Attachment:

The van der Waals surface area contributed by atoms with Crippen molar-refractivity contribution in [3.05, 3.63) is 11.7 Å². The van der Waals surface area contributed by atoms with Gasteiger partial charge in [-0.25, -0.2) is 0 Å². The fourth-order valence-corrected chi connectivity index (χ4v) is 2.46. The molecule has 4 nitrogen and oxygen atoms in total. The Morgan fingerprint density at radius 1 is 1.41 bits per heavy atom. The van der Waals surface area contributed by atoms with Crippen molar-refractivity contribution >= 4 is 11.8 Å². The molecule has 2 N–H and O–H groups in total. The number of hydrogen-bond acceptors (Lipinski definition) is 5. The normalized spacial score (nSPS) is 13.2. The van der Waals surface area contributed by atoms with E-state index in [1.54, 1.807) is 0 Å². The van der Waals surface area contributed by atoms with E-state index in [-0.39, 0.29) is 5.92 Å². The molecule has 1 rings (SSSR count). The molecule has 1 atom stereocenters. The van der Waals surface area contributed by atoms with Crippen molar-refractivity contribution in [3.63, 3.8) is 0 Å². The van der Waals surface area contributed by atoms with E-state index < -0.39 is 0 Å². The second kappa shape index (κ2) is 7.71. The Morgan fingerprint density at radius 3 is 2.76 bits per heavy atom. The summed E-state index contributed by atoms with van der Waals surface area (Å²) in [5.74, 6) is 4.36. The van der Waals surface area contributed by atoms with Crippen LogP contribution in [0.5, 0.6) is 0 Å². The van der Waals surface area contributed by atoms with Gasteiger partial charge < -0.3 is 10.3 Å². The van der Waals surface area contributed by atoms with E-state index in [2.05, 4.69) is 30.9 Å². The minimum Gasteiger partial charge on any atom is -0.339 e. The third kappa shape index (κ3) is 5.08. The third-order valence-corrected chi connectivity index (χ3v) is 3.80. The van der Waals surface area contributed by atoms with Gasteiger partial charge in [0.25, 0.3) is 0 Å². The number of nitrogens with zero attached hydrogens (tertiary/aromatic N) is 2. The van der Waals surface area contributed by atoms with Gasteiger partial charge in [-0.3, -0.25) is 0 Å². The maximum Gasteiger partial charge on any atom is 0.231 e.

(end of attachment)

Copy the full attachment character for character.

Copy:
The van der Waals surface area contributed by atoms with Crippen molar-refractivity contribution in [3.05, 3.63) is 11.7 Å². The van der Waals surface area contributed by atoms with Gasteiger partial charge in [-0.25, -0.2) is 0 Å². The fourth-order valence-corrected chi connectivity index (χ4v) is 2.46. The molecule has 4 nitrogen and oxygen atoms in total. The Morgan fingerprint density at radius 1 is 1.41 bits per heavy atom. The van der Waals surface area contributed by atoms with Crippen molar-refractivity contribution >= 4 is 11.8 Å². The molecule has 2 N–H and O–H groups in total. The number of hydrogen-bond acceptors (Lipinski definition) is 5. The normalized spacial score (nSPS) is 13.2. The van der Waals surface area contributed by atoms with E-state index in [1.54, 1.807) is 0 Å². The van der Waals surface area contributed by atoms with E-state index in [-0.39, 0.29) is 5.92 Å². The molecule has 1 rings (SSSR count). The molecule has 1 atom stereocenters. The van der Waals surface area contributed by atoms with Crippen molar-refractivity contribution in [3.63, 3.8) is 0 Å². The van der Waals surface area contributed by atoms with E-state index < -0.39 is 0 Å². The second kappa shape index (κ2) is 7.71. The Morgan fingerprint density at radius 3 is 2.76 bits per heavy atom. The summed E-state index contributed by atoms with van der Waals surface area (Å²) in [5.74, 6) is 4.36. The van der Waals surface area contributed by atoms with Crippen LogP contribution in [0.5, 0.6) is 0 Å². The van der Waals surface area contributed by atoms with Gasteiger partial charge < -0.3 is 10.3 Å². The van der Waals surface area contributed by atoms with E-state index in [2.05, 4.69) is 30.9 Å². The minimum Gasteiger partial charge on any atom is -0.339 e. The third kappa shape index (κ3) is 5.08. The third-order valence-corrected chi connectivity index (χ3v) is 3.80. The van der Waals surface area contributed by atoms with Gasteiger partial charge in [0.25, 0.3) is 0 Å². The number of nitrogens with zero attached hydrogens (tertiary/aromatic N) is 2. The van der Waals surface area contributed by atoms with Gasteiger partial charge in [-0.3, -0.25) is 0 Å². The maximum Gasteiger partial charge on any atom is 0.231 e.